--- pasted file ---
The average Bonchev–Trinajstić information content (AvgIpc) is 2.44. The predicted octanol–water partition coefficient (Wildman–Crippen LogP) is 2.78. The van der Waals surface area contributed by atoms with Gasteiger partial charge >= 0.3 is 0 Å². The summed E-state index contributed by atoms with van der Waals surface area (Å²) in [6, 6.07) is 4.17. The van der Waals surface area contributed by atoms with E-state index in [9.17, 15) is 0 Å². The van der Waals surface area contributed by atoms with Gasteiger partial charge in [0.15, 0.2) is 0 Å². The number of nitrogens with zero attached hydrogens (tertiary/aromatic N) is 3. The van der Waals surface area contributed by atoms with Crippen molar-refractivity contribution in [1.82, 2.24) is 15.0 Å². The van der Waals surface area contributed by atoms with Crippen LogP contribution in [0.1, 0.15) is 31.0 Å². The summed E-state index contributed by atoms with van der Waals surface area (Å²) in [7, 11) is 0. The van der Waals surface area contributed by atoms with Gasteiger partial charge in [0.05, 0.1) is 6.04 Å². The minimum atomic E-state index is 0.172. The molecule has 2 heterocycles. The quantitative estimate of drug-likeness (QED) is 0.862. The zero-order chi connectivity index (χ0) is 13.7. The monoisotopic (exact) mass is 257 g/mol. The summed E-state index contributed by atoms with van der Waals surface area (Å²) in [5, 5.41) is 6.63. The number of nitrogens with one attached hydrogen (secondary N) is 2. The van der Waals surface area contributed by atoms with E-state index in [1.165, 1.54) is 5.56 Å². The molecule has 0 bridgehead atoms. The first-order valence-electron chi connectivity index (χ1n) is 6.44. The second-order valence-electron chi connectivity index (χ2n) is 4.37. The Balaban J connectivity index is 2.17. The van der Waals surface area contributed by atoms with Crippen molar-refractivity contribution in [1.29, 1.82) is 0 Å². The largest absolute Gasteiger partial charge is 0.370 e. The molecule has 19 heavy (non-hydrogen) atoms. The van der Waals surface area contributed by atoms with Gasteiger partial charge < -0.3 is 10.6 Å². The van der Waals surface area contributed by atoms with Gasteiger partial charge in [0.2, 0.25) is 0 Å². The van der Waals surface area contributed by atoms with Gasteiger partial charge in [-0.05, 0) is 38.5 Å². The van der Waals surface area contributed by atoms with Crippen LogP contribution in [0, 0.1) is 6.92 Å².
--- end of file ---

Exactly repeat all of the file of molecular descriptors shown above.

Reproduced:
The average Bonchev–Trinajstić information content (AvgIpc) is 2.44. The predicted octanol–water partition coefficient (Wildman–Crippen LogP) is 2.78. The van der Waals surface area contributed by atoms with Gasteiger partial charge >= 0.3 is 0 Å². The summed E-state index contributed by atoms with van der Waals surface area (Å²) in [6, 6.07) is 4.17. The van der Waals surface area contributed by atoms with E-state index in [9.17, 15) is 0 Å². The van der Waals surface area contributed by atoms with Gasteiger partial charge in [0.15, 0.2) is 0 Å². The number of nitrogens with zero attached hydrogens (tertiary/aromatic N) is 3. The van der Waals surface area contributed by atoms with Crippen molar-refractivity contribution in [1.82, 2.24) is 15.0 Å². The van der Waals surface area contributed by atoms with Crippen LogP contribution in [0.1, 0.15) is 31.0 Å². The summed E-state index contributed by atoms with van der Waals surface area (Å²) in [7, 11) is 0. The van der Waals surface area contributed by atoms with Gasteiger partial charge in [0.05, 0.1) is 6.04 Å². The minimum atomic E-state index is 0.172. The molecule has 2 heterocycles. The quantitative estimate of drug-likeness (QED) is 0.862. The zero-order chi connectivity index (χ0) is 13.7. The monoisotopic (exact) mass is 257 g/mol. The summed E-state index contributed by atoms with van der Waals surface area (Å²) in [5, 5.41) is 6.63. The number of nitrogens with one attached hydrogen (secondary N) is 2. The van der Waals surface area contributed by atoms with E-state index in [1.165, 1.54) is 5.56 Å². The molecule has 0 bridgehead atoms. The first-order valence-electron chi connectivity index (χ1n) is 6.44. The second-order valence-electron chi connectivity index (χ2n) is 4.37. The Balaban J connectivity index is 2.17. The van der Waals surface area contributed by atoms with Crippen molar-refractivity contribution in [1.29, 1.82) is 0 Å². The largest absolute Gasteiger partial charge is 0.370 e. The molecule has 19 heavy (non-hydrogen) atoms. The van der Waals surface area contributed by atoms with Gasteiger partial charge < -0.3 is 10.6 Å². The van der Waals surface area contributed by atoms with Gasteiger partial charge in [0.2, 0.25) is 0 Å². The van der Waals surface area contributed by atoms with Gasteiger partial charge in [-0.05, 0) is 38.5 Å². The van der Waals surface area contributed by atoms with Crippen LogP contribution in [0, 0.1) is 6.92 Å².